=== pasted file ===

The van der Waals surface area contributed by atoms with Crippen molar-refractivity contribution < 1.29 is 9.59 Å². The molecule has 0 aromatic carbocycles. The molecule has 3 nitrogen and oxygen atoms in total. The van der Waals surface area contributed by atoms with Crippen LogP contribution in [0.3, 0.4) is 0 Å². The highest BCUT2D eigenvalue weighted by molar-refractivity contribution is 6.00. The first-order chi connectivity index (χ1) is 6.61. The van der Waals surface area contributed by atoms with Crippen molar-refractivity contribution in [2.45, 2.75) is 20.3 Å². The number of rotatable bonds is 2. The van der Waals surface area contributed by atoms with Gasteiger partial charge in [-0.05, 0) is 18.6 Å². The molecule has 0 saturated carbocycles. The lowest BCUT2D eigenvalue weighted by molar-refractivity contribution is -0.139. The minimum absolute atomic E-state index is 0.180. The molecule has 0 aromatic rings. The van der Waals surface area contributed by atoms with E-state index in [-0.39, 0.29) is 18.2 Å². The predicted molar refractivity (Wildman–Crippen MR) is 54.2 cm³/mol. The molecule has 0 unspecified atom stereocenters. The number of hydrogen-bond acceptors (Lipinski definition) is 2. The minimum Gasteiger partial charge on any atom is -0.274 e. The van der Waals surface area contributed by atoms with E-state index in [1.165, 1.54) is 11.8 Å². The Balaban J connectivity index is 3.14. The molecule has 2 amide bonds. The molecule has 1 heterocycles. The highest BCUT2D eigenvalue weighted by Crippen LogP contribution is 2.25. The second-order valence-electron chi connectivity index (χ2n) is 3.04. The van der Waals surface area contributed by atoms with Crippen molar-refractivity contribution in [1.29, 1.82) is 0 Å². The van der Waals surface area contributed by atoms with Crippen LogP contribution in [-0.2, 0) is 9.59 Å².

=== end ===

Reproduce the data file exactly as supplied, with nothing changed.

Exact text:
The van der Waals surface area contributed by atoms with Crippen molar-refractivity contribution < 1.29 is 9.59 Å². The molecule has 0 aromatic carbocycles. The molecule has 3 nitrogen and oxygen atoms in total. The van der Waals surface area contributed by atoms with Crippen LogP contribution in [0.3, 0.4) is 0 Å². The highest BCUT2D eigenvalue weighted by molar-refractivity contribution is 6.00. The first-order chi connectivity index (χ1) is 6.61. The van der Waals surface area contributed by atoms with Crippen molar-refractivity contribution in [2.45, 2.75) is 20.3 Å². The number of rotatable bonds is 2. The van der Waals surface area contributed by atoms with Gasteiger partial charge in [-0.05, 0) is 18.6 Å². The molecule has 0 saturated carbocycles. The lowest BCUT2D eigenvalue weighted by molar-refractivity contribution is -0.139. The minimum absolute atomic E-state index is 0.180. The molecule has 0 aromatic rings. The van der Waals surface area contributed by atoms with E-state index in [-0.39, 0.29) is 18.2 Å². The predicted molar refractivity (Wildman–Crippen MR) is 54.2 cm³/mol. The molecule has 0 unspecified atom stereocenters. The number of hydrogen-bond acceptors (Lipinski definition) is 2. The minimum Gasteiger partial charge on any atom is -0.274 e. The van der Waals surface area contributed by atoms with E-state index in [1.165, 1.54) is 11.8 Å². The Balaban J connectivity index is 3.14. The molecule has 2 amide bonds. The molecule has 1 heterocycles. The highest BCUT2D eigenvalue weighted by Crippen LogP contribution is 2.25. The second-order valence-electron chi connectivity index (χ2n) is 3.04. The van der Waals surface area contributed by atoms with Crippen molar-refractivity contribution in [1.29, 1.82) is 0 Å². The van der Waals surface area contributed by atoms with Crippen LogP contribution in [-0.2, 0) is 9.59 Å².